I am personally very excited about this step forward. I always believed that CFML is the best web scripting language out there on the market and when people see how easy it is to do certain things, they are hooked. Coupled with the fact CFML has broken free of it available-only-as-a-commercial-product ties there is a whole new wave of people checking the power out.
via alan.blog-city.com The CFJS plugin for OpenBD is now available for you to try! Can't wait to hear what people think about this addition.
Yesterday Peter Farrell pointed me to a brochure site he did for a friend. Looks great, it's running Mach-II 1.8 beta, using SES URLs, all great stuff. Then he told me it was running on Open BlueDragon for Google App Engine (GAE). VERY cool. You can read a bit more about it on Peter's blog. I could be wrong, but I think this may be the first production site running on OpenBD on GAE. (If there are others out there, I'd love some links!) The interest in running CFML apps on GAE has really been picking up lately, and with good reason. It's a dead simple way to deploy CFML applications to Google's cloud, and unless the site is going to get a huge amount of traffic it's completely free. Free CFML engine, free hosting, easy deployment right from Eclipse ... there's a lot to love here. No more hunting around for cheap shared hosting accounts that are so restrictive they're barely usable, no more spending money on a VPS if you don't need one (though I highl…
We've just added a whole host of extras that have been requested by the community:
There is just no reason that we as cfml developers shouldn't be churning out app after app on this platform.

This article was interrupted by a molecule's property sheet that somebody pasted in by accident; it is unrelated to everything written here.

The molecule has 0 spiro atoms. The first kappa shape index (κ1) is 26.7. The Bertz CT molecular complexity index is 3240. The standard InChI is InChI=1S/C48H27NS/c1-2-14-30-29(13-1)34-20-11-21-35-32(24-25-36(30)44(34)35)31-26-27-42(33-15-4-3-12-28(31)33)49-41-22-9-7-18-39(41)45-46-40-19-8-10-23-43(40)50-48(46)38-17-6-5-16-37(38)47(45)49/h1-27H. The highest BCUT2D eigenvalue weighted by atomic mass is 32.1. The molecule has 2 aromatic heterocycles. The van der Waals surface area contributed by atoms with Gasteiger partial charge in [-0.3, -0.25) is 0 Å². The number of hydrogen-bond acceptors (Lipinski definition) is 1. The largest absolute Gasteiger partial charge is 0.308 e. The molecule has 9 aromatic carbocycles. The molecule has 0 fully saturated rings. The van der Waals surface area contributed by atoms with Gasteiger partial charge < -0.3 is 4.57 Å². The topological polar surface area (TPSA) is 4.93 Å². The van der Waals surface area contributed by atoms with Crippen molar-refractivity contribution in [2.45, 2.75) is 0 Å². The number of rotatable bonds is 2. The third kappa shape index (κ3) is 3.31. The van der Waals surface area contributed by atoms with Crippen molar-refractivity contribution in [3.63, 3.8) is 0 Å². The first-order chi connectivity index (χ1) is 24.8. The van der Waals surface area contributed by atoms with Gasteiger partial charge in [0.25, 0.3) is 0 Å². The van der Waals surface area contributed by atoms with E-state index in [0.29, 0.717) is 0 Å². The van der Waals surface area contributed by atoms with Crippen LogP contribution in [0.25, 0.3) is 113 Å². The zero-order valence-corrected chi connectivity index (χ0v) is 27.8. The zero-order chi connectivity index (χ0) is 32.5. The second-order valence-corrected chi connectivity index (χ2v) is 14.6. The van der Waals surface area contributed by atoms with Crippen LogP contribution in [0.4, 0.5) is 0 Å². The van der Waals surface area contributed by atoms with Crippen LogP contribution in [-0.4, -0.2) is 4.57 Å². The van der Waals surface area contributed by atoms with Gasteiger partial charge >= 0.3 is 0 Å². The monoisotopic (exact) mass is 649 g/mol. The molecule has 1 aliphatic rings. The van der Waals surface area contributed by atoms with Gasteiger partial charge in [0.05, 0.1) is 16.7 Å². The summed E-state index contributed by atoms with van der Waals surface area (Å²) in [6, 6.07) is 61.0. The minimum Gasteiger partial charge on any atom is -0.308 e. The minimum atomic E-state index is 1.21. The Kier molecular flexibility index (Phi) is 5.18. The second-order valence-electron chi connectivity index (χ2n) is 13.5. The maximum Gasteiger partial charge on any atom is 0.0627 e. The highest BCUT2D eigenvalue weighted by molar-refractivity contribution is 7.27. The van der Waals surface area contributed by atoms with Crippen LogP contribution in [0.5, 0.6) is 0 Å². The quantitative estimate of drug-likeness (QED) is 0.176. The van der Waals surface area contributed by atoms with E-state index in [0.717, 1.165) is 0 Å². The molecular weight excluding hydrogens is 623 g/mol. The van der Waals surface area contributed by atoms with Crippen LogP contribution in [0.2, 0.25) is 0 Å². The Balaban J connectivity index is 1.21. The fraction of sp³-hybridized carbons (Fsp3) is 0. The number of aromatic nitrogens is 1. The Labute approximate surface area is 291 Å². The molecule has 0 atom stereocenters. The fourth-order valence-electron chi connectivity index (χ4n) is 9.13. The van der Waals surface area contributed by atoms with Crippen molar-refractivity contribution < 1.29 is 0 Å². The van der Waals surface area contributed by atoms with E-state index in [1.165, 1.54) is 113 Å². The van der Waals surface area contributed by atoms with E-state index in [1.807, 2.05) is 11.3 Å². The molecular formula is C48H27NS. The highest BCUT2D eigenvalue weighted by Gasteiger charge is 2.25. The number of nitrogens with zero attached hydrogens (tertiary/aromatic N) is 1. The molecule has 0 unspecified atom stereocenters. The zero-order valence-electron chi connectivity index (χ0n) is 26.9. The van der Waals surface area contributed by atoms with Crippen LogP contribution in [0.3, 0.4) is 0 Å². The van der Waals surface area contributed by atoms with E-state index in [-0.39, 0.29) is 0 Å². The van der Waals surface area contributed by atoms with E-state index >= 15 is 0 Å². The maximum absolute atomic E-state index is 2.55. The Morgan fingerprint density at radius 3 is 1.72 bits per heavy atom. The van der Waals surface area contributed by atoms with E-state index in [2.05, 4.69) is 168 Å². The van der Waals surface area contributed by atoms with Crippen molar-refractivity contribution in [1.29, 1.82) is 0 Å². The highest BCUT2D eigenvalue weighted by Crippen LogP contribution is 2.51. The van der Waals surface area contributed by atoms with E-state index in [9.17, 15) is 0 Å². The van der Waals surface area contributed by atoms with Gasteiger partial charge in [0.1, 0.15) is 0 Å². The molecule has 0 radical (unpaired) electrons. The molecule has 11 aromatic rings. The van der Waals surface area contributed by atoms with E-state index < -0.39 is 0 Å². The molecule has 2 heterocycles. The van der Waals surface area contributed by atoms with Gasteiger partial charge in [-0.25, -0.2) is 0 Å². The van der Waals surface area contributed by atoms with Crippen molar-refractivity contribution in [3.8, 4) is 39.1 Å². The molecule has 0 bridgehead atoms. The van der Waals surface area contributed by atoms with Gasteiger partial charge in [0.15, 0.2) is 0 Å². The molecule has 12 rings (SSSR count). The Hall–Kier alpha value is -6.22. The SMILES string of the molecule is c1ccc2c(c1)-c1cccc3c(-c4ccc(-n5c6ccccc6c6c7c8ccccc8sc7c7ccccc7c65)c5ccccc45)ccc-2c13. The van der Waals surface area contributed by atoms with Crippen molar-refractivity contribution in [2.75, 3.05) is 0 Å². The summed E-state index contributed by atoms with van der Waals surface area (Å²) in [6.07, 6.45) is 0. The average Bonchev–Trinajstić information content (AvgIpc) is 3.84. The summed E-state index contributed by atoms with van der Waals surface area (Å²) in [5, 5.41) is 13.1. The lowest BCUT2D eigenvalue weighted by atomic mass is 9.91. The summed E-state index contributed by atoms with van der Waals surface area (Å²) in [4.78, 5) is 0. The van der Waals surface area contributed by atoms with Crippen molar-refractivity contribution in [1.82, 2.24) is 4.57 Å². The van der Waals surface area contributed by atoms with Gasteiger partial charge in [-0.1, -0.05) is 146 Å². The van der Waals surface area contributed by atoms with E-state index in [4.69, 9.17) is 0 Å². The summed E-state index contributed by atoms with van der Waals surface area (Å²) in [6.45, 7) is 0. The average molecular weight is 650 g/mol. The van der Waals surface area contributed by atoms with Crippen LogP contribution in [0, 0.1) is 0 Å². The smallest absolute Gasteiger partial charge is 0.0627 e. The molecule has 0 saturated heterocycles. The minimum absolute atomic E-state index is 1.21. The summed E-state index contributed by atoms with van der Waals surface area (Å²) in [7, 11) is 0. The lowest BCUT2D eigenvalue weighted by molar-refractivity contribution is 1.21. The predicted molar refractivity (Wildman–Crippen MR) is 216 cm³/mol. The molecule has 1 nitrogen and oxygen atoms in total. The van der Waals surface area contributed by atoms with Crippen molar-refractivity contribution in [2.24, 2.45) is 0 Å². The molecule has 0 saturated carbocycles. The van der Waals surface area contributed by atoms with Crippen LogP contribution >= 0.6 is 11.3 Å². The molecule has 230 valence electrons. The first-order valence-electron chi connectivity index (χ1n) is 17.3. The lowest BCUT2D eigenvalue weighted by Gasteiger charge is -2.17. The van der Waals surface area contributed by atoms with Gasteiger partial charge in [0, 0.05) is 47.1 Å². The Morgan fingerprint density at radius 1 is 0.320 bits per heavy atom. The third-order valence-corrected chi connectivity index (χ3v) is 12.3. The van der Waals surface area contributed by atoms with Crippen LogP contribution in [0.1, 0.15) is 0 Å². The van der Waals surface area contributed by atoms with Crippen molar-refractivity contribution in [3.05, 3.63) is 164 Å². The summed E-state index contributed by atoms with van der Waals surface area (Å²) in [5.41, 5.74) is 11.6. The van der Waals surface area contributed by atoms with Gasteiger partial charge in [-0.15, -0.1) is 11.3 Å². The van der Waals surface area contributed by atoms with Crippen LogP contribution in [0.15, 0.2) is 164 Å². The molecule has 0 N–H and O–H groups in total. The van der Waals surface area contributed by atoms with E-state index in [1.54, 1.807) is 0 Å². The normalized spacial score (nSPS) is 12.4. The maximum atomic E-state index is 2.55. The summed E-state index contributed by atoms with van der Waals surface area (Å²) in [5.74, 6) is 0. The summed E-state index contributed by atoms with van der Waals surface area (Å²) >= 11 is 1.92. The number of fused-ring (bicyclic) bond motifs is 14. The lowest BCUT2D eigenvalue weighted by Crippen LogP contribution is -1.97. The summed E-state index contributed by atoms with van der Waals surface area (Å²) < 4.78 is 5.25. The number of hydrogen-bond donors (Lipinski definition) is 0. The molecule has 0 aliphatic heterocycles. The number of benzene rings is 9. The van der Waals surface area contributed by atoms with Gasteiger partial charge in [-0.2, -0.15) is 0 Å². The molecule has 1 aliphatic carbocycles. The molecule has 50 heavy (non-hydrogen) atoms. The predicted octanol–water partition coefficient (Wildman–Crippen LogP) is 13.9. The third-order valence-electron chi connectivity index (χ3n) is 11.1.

via ajlcom.instantspot.com Amen to that! Great post about running CFML apps on OpenBD for GAE. Peter Farrell made a small change to Mach-II 1.8 based on a suggestion by Dave Shuck that allows Mach-II to run on GAE, and the nice thing is it's a huge performance improvement in one specific area of the framework from which all Mach-II users will benefit. Very exciting stuff.
Google Wave is a young tool that's not terribly easy to understand for a lot of folks, but at least a couple of your Lifehacker editors are completely nuts for Wave and its potential. The DRM-free, 102-page personalized PDF of The Complete Guide to Google Wave is available for six bucks, but keep in mind that the content of our book will always be available for free at any time at http://completewaveguide.com/.
via lifehacker.com Maybe this will help me understand what Wave is actually good for!
One of the best kept secrets that's bundled with your Java 6 JDK is VisualVM. VisualVM is an absolutely fantastic, free monitoring tool for Java that you may not realize is right under your nose. In a nutshell, when you fire up VisualVM it provides you with a ton of monitoring tools for everything running on the JVM. By default VisualVM will monitor the VM from which it's launched, so if for example you launch VisualVM from the bin directory of jdk1.6.0_17, then anything using that JVM will show up as a process in VisualVM that can be monitored. Note that in some cases certain processes will not appear in VisualVM, which is the real point of this post; I'll get to that in a moment. I'm attaching a few screenshots to this post. The first shows what VisualVM looks like when I fired it up just now on my Linux laptop, the second shows a snapshot of the main monitor screen (in this case I'm monitoring Tomcat), and the third shows a snapshot of the thread monitoring scre…